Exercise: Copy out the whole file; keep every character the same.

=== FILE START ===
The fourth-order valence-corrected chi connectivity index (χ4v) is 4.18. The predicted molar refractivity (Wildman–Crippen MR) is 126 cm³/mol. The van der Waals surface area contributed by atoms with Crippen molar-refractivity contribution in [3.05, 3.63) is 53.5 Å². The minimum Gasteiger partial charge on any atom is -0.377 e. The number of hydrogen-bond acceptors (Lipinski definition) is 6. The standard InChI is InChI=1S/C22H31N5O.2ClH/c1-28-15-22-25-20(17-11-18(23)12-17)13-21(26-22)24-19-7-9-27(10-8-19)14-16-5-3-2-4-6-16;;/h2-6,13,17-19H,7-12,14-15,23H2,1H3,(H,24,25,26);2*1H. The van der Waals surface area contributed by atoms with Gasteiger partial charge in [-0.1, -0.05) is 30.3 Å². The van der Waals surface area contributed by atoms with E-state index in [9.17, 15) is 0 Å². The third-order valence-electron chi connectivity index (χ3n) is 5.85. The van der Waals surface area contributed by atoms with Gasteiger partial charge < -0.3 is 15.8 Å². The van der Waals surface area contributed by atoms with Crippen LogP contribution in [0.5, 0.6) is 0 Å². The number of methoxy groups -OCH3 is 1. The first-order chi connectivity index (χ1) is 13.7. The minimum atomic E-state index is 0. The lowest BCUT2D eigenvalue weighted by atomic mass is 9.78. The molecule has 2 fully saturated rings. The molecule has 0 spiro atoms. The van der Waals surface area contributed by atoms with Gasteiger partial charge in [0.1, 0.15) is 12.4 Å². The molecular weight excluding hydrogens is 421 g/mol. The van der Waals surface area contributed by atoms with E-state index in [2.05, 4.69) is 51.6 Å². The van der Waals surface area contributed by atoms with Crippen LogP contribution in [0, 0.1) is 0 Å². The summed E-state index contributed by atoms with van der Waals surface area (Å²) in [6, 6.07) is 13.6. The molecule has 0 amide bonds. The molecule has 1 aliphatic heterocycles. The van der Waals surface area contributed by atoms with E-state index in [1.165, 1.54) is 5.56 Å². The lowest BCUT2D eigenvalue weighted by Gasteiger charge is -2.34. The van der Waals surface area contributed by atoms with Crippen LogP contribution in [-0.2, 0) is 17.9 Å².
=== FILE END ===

The fourth-order valence-corrected chi connectivity index (χ4v) is 4.18. The predicted molar refractivity (Wildman–Crippen MR) is 126 cm³/mol. The van der Waals surface area contributed by atoms with Crippen molar-refractivity contribution in [3.05, 3.63) is 53.5 Å². The minimum Gasteiger partial charge on any atom is -0.377 e. The number of hydrogen-bond acceptors (Lipinski definition) is 6. The standard InChI is InChI=1S/C22H31N5O.2ClH/c1-28-15-22-25-20(17-11-18(23)12-17)13-21(26-22)24-19-7-9-27(10-8-19)14-16-5-3-2-4-6-16;;/h2-6,13,17-19H,7-12,14-15,23H2,1H3,(H,24,25,26);2*1H. The van der Waals surface area contributed by atoms with Gasteiger partial charge in [-0.1, -0.05) is 30.3 Å². The van der Waals surface area contributed by atoms with E-state index in [9.17, 15) is 0 Å². The third-order valence-electron chi connectivity index (χ3n) is 5.85. The van der Waals surface area contributed by atoms with Gasteiger partial charge < -0.3 is 15.8 Å². The van der Waals surface area contributed by atoms with Crippen LogP contribution in [0.5, 0.6) is 0 Å². The number of methoxy groups -OCH3 is 1. The first-order chi connectivity index (χ1) is 13.7. The minimum atomic E-state index is 0. The lowest BCUT2D eigenvalue weighted by atomic mass is 9.78. The molecule has 2 fully saturated rings. The molecule has 0 spiro atoms. The van der Waals surface area contributed by atoms with Gasteiger partial charge in [0.1, 0.15) is 12.4 Å². The molecular weight excluding hydrogens is 421 g/mol. The van der Waals surface area contributed by atoms with E-state index in [2.05, 4.69) is 51.6 Å². The van der Waals surface area contributed by atoms with Crippen LogP contribution in [0, 0.1) is 0 Å². The summed E-state index contributed by atoms with van der Waals surface area (Å²) in [6, 6.07) is 13.6. The molecule has 0 amide bonds. The molecule has 1 aliphatic heterocycles. The van der Waals surface area contributed by atoms with E-state index in [1.165, 1.54) is 5.56 Å². The lowest BCUT2D eigenvalue weighted by Gasteiger charge is -2.34. The van der Waals surface area contributed by atoms with Crippen LogP contribution in [-0.2, 0) is 17.9 Å².